There are two possible ways to understand this question. First, it may be asking what the definition of “founder crops” is in Chapter 5 of Guns, Germs, and Steel. Second, it could be asking which crops are listed as founder crops in that chapter. I will answer both of these questions.
Chapter 5 is discussing places in the world that did and did not develop agriculture on their own. In some places, people developed agriculture using plants and animals native to their own area. In other places, the first crops came from another place where they had first been domesticated. These first crops are the founder crops because they were the crops on which agriculture was “founded.” As Diamond says on p. 100,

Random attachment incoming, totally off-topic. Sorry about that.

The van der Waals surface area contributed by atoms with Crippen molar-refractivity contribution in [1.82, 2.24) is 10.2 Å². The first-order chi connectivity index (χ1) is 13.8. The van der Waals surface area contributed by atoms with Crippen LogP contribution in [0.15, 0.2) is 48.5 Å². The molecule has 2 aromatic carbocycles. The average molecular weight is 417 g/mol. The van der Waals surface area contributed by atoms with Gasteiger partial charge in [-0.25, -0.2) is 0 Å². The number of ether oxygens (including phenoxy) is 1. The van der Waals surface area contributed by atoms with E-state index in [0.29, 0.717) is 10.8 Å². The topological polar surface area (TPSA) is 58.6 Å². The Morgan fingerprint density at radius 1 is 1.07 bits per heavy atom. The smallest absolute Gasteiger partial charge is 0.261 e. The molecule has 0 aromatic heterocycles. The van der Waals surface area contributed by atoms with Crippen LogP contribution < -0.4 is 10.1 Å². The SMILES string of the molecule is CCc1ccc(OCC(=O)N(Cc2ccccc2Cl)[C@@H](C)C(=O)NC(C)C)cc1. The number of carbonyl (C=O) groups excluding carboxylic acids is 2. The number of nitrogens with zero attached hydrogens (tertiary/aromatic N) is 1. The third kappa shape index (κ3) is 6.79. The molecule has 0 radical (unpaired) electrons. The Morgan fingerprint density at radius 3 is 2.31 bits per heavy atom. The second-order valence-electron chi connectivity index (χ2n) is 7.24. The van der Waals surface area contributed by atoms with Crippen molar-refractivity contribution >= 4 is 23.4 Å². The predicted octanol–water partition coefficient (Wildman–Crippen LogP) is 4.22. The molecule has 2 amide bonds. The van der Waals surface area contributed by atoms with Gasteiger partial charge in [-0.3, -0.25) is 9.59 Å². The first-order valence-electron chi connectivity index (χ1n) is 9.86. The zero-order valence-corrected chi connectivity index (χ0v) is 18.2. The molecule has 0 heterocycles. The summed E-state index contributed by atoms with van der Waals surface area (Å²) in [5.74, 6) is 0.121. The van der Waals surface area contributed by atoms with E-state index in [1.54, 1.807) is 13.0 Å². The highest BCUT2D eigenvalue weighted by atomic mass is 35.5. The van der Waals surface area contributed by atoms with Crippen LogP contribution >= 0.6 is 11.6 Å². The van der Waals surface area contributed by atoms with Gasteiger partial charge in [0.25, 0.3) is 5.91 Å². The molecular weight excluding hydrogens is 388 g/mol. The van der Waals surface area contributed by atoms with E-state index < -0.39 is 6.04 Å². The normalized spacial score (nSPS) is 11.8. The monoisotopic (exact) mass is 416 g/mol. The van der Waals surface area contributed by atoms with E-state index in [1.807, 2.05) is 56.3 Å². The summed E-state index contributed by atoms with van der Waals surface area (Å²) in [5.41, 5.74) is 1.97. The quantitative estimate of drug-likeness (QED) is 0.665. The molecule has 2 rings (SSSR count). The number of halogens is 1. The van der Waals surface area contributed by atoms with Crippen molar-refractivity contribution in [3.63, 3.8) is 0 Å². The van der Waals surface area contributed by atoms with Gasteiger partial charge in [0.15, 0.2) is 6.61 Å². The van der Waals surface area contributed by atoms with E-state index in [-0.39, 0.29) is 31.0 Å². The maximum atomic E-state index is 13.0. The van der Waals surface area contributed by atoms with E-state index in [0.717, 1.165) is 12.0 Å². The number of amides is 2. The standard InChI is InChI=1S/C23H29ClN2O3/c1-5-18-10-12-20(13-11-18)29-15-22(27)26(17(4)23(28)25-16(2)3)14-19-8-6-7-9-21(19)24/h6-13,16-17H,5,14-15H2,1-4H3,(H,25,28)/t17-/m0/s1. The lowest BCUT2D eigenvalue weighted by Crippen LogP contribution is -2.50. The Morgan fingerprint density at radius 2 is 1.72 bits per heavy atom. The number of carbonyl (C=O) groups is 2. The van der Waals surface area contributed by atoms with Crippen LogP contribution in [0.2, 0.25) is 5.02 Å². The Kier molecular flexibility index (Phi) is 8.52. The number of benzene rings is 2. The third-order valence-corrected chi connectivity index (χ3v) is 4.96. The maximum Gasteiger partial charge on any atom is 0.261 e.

imported domesticates may be thought of as "founder" crops and animals, because they founded local food production.
So what crops are listed as founder crops in Chapter 5? These crops can be found in Table 5.1 on p. 100. There were different founder crops in different places. The founder crops in Western Europe were poppies and oats. The founder crops in the Indus Valley were the eggplant and sesame. Finally, the founder crops in Egypt were the sycamore fig and chufa.